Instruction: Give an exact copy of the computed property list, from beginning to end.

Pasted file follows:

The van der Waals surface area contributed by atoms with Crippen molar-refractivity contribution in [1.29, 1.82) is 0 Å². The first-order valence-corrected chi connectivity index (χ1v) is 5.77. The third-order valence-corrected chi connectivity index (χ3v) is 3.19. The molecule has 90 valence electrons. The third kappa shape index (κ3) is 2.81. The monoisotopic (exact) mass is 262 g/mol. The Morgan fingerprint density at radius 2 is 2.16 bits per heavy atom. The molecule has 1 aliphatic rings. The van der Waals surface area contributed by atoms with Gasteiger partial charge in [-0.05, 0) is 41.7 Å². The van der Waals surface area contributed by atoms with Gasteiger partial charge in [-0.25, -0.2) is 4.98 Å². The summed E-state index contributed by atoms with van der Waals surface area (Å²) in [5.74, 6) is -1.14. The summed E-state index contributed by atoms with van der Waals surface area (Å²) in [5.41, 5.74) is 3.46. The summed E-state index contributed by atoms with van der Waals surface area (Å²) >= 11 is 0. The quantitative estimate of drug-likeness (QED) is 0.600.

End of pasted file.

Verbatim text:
The van der Waals surface area contributed by atoms with Crippen molar-refractivity contribution in [1.29, 1.82) is 0 Å². The first-order valence-corrected chi connectivity index (χ1v) is 5.77. The third-order valence-corrected chi connectivity index (χ3v) is 3.19. The molecule has 90 valence electrons. The third kappa shape index (κ3) is 2.81. The monoisotopic (exact) mass is 262 g/mol. The Morgan fingerprint density at radius 2 is 2.16 bits per heavy atom. The molecule has 1 aliphatic rings. The van der Waals surface area contributed by atoms with Gasteiger partial charge in [-0.05, 0) is 41.7 Å². The van der Waals surface area contributed by atoms with Gasteiger partial charge in [-0.25, -0.2) is 4.98 Å². The summed E-state index contributed by atoms with van der Waals surface area (Å²) in [5.74, 6) is -1.14. The summed E-state index contributed by atoms with van der Waals surface area (Å²) in [5.41, 5.74) is 3.46. The summed E-state index contributed by atoms with van der Waals surface area (Å²) >= 11 is 0. The quantitative estimate of drug-likeness (QED) is 0.600.